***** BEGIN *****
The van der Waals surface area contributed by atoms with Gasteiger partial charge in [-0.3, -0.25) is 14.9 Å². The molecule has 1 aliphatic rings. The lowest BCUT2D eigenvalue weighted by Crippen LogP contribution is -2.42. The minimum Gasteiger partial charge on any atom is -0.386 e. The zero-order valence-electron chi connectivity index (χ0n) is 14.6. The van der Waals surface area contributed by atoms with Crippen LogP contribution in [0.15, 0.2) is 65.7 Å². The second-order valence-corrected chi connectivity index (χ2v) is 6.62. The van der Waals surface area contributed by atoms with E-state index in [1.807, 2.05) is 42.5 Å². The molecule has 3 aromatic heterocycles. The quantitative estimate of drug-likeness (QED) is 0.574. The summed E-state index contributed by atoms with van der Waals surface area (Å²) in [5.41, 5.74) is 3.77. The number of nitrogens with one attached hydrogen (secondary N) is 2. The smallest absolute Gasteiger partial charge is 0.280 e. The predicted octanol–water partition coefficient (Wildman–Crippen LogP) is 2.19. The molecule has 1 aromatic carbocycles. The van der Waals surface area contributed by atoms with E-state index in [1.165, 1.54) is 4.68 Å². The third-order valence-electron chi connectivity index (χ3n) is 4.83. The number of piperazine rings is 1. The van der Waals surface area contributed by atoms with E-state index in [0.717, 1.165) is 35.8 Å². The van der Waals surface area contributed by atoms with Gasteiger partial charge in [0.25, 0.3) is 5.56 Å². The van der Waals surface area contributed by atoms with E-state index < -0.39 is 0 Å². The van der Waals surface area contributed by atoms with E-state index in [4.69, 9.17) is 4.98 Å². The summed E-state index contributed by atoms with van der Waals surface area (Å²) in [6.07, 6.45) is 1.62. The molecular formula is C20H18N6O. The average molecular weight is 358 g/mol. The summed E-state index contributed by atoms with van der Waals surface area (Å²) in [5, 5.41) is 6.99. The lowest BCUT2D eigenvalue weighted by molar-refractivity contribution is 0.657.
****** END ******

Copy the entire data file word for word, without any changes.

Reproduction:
The van der Waals surface area contributed by atoms with Gasteiger partial charge in [-0.3, -0.25) is 14.9 Å². The molecule has 1 aliphatic rings. The lowest BCUT2D eigenvalue weighted by Crippen LogP contribution is -2.42. The minimum Gasteiger partial charge on any atom is -0.386 e. The zero-order valence-electron chi connectivity index (χ0n) is 14.6. The van der Waals surface area contributed by atoms with Crippen LogP contribution in [0.15, 0.2) is 65.7 Å². The second-order valence-corrected chi connectivity index (χ2v) is 6.62. The van der Waals surface area contributed by atoms with E-state index in [1.807, 2.05) is 42.5 Å². The molecule has 3 aromatic heterocycles. The quantitative estimate of drug-likeness (QED) is 0.574. The summed E-state index contributed by atoms with van der Waals surface area (Å²) in [5.41, 5.74) is 3.77. The number of nitrogens with one attached hydrogen (secondary N) is 2. The smallest absolute Gasteiger partial charge is 0.280 e. The predicted octanol–water partition coefficient (Wildman–Crippen LogP) is 2.19. The molecule has 1 aromatic carbocycles. The van der Waals surface area contributed by atoms with E-state index in [1.165, 1.54) is 4.68 Å². The third-order valence-electron chi connectivity index (χ3n) is 4.83. The number of piperazine rings is 1. The van der Waals surface area contributed by atoms with E-state index in [0.717, 1.165) is 35.8 Å². The van der Waals surface area contributed by atoms with Gasteiger partial charge in [0.25, 0.3) is 5.56 Å². The van der Waals surface area contributed by atoms with E-state index < -0.39 is 0 Å². The van der Waals surface area contributed by atoms with E-state index in [4.69, 9.17) is 4.98 Å². The summed E-state index contributed by atoms with van der Waals surface area (Å²) in [6.07, 6.45) is 1.62. The molecular formula is C20H18N6O. The average molecular weight is 358 g/mol. The summed E-state index contributed by atoms with van der Waals surface area (Å²) in [5, 5.41) is 6.99. The lowest BCUT2D eigenvalue weighted by molar-refractivity contribution is 0.657.